The Cessna Citation CJ3 and CJ4 both demonstrate a remarkable combination of power, speed, and flexibility in a light business jet. The Citation line of jets are perfect for business travelers focused on a more economic private aviation solution, providing great performance at lower costs while still maintaining a significant level of comfort.
Building upon its predecessor the Citation CJ2, the CJ3, first introduced in 2004, offers an extended cabin, increased wingspan, and enhanced fuel economy. The CJ4, first introduced in 2010, extends the cabin even more, and adds a new wing design, larger and stronger engines, and increased range and payload.
With their dependable performance and impressive ability to provide seamless travel, the Citation CJ3 and CJ4 are ideal light jets that evoke confidence and supreme reliability.
Though efficiency and fuel economy are its main draws, the CJ3 boasts a spacious and comfortable cabin that is two feet longer than that of the CJ2 at over 15 feet. It typically carries six passengers in reclining, single executive seats; the first four are in a club-four layout, with the remaining two facing forward in the rear of the cabin. Two folding work tables, multiple 110-volt AC outlets, and relatively low noise levels allow passengers to be productive in the air—and the jet’s fourteen windows and enhanced LED lighting ensure they have a good deal of space, too.
Cabin space is further improved in the CJ4, which stretches the cabin length 21 inches and utilizes seamless panels, mirrors, and indirect lighting for a design that feels even more open. Improved seats feature flip-up armrests that can be made to hide completely out of sight. There’s also the inclusion of the Rockwell Collins Venue cabin management system, controlling lighting, music, window shades, and the cabin’s two 10.6-inch video monitors.
The CJ3 features 289 cubic feet of cabin volume, while the CJ4 expands to 311 cubic feet. An external baggage compartment offers 65 cubic feet of storage space.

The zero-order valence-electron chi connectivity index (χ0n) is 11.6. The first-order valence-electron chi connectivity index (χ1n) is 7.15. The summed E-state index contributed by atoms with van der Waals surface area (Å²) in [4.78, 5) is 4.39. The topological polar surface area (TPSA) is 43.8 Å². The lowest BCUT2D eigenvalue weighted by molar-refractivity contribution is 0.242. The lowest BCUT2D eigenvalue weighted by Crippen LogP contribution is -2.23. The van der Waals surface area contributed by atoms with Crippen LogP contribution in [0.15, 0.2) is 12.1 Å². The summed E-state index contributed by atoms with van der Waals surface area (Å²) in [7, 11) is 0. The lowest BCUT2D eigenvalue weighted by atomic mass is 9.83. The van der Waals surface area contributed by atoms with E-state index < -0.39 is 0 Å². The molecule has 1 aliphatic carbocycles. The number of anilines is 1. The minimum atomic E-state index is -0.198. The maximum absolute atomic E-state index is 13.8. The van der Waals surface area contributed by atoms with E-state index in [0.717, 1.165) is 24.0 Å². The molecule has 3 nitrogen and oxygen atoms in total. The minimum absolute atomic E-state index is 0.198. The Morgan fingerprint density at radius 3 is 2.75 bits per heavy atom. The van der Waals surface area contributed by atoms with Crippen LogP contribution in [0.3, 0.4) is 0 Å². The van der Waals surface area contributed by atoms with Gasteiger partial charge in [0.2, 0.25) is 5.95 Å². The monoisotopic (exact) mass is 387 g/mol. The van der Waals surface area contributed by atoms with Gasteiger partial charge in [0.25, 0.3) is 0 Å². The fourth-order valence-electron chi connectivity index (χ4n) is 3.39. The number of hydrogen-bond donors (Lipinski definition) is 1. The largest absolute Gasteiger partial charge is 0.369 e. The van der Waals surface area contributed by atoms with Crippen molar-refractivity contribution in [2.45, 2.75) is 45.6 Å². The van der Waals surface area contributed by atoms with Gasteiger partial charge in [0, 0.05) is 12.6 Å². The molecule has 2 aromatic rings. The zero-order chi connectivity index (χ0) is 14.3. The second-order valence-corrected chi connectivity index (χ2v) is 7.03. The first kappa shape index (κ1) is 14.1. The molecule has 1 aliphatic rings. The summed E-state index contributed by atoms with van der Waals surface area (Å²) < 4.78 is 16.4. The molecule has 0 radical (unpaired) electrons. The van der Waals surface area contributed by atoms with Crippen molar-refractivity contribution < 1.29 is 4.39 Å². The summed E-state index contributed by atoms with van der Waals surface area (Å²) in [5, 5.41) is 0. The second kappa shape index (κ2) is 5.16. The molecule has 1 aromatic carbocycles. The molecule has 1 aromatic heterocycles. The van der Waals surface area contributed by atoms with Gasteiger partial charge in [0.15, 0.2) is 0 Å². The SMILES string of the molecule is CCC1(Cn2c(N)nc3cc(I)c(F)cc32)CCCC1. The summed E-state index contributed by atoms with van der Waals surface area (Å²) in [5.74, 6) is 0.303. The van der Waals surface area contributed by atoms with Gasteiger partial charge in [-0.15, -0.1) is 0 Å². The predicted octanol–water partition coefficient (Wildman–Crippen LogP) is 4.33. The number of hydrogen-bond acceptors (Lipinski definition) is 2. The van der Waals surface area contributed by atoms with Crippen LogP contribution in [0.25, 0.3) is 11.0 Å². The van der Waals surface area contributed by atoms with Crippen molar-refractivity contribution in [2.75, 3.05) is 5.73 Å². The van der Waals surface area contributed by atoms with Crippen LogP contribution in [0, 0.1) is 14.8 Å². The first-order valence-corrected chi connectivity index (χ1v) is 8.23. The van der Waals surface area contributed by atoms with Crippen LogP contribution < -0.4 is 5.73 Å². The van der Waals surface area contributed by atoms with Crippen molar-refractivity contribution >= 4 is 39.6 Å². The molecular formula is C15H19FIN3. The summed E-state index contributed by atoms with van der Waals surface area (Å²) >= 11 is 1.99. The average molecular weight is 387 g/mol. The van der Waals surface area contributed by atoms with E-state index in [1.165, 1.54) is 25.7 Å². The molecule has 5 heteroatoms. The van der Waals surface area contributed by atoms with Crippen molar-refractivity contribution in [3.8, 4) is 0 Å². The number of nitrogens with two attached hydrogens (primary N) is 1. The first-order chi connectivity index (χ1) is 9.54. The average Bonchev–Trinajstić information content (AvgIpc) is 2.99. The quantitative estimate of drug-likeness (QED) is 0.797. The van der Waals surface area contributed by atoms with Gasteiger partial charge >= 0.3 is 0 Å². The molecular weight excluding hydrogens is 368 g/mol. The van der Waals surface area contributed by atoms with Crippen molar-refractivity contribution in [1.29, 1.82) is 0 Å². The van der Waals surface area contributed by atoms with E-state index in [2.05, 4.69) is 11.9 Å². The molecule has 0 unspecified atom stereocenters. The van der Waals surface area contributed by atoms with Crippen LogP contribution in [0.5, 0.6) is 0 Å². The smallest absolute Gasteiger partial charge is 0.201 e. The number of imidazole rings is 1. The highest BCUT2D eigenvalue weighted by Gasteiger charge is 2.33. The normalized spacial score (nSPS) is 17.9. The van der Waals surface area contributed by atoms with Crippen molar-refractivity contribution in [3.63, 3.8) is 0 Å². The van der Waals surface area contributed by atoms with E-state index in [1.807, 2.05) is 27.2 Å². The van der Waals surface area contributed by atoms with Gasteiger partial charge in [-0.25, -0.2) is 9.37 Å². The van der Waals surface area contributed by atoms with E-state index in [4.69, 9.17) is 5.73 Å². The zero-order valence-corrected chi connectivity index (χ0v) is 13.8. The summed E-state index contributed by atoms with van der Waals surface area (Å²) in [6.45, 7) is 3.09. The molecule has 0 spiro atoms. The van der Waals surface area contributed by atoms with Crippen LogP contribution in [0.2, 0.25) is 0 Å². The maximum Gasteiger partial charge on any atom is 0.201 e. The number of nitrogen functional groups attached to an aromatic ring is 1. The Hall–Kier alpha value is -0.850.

The CJ3’s two Williams International/Rolls Royce FJ44-3A engines deliver 2,780 lbs each of thrust, and burn about 149 gallons of fuel per hour, significantly less than the CJ2. Those engines are capable of speeds of up to 479 mph, and can climb to 45,000 feet in just over 27 minutes. The CJ4’s FJ44-4 engines are larger and more powerful, providing 3,400 lbs each of thrust. Both jets not only climb fast, but are capable of taking off easily from short runways. Cessna used natural laminar flow wings on the CJ3, improving lift-to-drag performance; the wing was further improved upon with the CJ4, increasing fuel capacity and lessening drag.
The Citation series was also notably designed to take off from short runways. The CJ3 can take off in 3,450 feet, while the CJ4 can take off in just 3,300 feet—meaning more and more airfields with smaller runways become accessible destinations.
The CJ3 has a maximum cruise speed of 415 knots and a long range speed of 351 knots, while the CJ4 improves upon that with a maximum cruise speed of 442 knots and a long-range speed of 376 knots. The CJ4 also improves on range, with a capable distance of 1,920 nautical miles to the CJ3’s 1702 nautical miles.
Both jets feature the Rockwell Collins Pro Line 21 avionics suite, featuring displays allowing easy pilot access to graphical weather, approach plans, charts, and more across four LCD screens.